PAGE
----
In Ann Tatlock’s novel, Promises to Keep, eleven-year-old Roz Anthony has just moved with her mother, older half-brother, and younger sister to a small town in Illinois in the 1960s. Roz’s mother, Janis, was compelled to leave her abusive husband, and her father helped set her family up in a new home.
After just a few days, though, they found a stranger sitting on their porch, reading their newspaper. She was a rather large older woman named Tillie Monroe, and she said this was her house. She had helped build it with her own two hands along with her husband, and no matter what the paperwork said, it was her house. All she wanted was to die in her home, but she had fallen and broken her hip, and her kids whisked her away to a nursing home. But now she’s better, and she wants to live in her own home
About that time, Tillie’s son drives up, apologizes profusely, and takes his mother back to the nursing home.
But a few days later, Tillie is back on her . . . er, their porch. Janis invites her in for coffee. Another time Janis comes home to find Tillie cooking dinner for them.
This happens so often that Janis is relatively sure that Tillie is safe and invites her to stay. The relationship is mutually beneficial as Tillie watches the children and helps out around the house while Janis works.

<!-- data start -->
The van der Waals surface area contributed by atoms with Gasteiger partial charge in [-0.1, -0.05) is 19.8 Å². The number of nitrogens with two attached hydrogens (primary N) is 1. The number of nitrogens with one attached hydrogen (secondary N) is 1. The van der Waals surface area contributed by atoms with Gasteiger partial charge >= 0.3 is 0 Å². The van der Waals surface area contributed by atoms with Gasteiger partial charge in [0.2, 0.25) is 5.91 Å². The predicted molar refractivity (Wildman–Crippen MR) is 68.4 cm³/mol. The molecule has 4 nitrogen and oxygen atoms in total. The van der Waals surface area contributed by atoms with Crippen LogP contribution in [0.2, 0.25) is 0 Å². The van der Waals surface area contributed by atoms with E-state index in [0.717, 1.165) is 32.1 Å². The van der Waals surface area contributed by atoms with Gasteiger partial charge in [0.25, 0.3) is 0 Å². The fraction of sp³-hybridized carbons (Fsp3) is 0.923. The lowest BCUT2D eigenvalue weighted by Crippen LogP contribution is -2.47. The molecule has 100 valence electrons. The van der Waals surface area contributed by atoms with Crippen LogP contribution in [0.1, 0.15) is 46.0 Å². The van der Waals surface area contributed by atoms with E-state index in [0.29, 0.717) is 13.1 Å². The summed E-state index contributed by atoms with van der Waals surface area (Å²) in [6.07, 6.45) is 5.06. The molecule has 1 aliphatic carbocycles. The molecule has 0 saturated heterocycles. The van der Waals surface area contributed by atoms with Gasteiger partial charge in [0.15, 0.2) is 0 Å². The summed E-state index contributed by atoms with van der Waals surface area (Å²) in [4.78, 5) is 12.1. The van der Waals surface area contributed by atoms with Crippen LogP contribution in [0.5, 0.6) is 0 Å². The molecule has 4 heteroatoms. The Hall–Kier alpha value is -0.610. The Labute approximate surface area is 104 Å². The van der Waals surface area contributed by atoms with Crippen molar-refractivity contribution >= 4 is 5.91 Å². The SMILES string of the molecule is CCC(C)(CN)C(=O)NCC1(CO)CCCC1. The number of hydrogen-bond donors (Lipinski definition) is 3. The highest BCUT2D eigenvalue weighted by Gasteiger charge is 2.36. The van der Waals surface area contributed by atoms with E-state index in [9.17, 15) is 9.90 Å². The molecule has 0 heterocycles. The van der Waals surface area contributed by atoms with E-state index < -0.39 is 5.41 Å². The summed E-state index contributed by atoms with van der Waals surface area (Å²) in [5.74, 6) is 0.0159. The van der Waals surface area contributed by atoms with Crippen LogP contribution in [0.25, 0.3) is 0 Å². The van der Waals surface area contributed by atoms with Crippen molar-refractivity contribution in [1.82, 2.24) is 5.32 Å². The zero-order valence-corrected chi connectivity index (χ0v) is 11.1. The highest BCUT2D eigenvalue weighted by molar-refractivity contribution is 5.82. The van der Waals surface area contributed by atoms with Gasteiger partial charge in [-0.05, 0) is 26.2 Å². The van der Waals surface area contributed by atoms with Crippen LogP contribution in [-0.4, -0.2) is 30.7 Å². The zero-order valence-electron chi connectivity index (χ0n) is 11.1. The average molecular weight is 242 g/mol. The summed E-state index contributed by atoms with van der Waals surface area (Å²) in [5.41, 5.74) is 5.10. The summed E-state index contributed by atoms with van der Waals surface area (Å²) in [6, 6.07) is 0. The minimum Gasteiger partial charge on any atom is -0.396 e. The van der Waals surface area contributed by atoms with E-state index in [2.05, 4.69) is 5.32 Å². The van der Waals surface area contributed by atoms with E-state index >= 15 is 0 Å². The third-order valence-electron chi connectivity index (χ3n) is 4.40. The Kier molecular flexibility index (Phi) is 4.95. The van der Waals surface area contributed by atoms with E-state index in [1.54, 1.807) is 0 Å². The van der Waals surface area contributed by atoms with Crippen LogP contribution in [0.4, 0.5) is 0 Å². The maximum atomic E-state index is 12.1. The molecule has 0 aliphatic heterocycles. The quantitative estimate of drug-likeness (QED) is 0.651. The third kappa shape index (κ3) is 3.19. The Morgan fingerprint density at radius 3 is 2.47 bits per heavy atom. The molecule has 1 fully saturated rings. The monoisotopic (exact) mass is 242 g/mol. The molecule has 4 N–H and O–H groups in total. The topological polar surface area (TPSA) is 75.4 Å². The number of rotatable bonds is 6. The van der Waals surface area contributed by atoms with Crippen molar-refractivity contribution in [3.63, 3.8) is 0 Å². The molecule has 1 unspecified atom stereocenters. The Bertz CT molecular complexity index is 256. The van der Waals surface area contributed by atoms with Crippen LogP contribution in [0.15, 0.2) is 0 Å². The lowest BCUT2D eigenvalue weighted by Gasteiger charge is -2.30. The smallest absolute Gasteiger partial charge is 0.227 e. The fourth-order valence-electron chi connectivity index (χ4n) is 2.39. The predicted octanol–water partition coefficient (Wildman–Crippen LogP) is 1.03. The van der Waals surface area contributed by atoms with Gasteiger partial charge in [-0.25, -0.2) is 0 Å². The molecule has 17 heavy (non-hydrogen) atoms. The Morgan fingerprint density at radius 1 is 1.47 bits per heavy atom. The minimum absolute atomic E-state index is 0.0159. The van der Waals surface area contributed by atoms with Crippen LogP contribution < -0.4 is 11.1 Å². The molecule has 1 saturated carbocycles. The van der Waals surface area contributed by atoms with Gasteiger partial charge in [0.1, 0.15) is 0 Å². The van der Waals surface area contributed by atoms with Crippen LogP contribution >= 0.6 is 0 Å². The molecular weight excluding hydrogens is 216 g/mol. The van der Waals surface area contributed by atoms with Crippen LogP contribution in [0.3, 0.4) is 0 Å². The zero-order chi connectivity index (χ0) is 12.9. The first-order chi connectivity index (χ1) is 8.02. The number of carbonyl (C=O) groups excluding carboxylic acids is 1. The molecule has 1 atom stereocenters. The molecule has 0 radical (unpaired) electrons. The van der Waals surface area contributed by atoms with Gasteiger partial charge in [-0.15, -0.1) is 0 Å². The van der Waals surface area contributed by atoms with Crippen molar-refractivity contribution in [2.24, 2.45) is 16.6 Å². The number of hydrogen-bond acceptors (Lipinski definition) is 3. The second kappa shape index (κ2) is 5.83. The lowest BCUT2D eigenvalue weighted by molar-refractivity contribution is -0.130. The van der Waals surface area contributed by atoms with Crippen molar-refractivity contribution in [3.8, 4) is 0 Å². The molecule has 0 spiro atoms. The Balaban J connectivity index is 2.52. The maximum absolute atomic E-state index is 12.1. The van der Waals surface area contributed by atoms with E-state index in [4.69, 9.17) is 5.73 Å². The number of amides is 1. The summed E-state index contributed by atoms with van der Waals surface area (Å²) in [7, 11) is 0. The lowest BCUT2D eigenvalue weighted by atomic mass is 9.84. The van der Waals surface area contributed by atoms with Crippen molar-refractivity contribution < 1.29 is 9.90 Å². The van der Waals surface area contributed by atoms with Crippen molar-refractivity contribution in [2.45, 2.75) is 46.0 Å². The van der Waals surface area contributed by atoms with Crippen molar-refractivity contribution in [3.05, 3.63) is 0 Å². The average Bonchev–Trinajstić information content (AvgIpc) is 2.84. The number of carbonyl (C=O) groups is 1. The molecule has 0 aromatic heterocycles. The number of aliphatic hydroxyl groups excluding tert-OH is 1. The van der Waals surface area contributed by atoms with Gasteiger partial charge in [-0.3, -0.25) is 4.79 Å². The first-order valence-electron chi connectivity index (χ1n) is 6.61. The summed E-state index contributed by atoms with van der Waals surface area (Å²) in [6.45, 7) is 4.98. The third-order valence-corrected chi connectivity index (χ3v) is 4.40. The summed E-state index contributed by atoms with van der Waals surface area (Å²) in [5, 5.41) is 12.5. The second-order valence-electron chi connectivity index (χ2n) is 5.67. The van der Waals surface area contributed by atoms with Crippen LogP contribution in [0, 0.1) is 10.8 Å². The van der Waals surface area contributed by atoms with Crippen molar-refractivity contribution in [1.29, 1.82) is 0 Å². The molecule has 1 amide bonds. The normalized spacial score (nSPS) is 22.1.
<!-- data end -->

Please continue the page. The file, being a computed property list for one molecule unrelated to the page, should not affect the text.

While Roz adjusts well to all the changes and even provides a humorous narration, she misses her father. She tries to focus on the good memories, but the bad ones creep in. She feels if her father could just stay the good dad and leave off the Dr. Jekyll bad side, they could all be together again.
Meanwhile, Roz faces a new school with trepidation. But she finds a friend in a black girl named Mara. She soon learns that Mara has her own daddy issues, secrets, and dreams. They girls decide together to pray for their secret dreams.
Though the family was healing and readjusting after all they had been through, the first part of the book seemed lighthearted and fun as the family interacted with Tillie and as Roz observed and processed her world. One sub-plot line could have worked out for good or bad, and Ann reeled out the tension and information skillfully. The dramatic climax was a surprise to me — I was expecting something, but not what happened.
I’ve enjoyed all of Ann’s books that I’ve read so far, but this will be a favorite. Roz and Tillie are a couple of my favorite characters.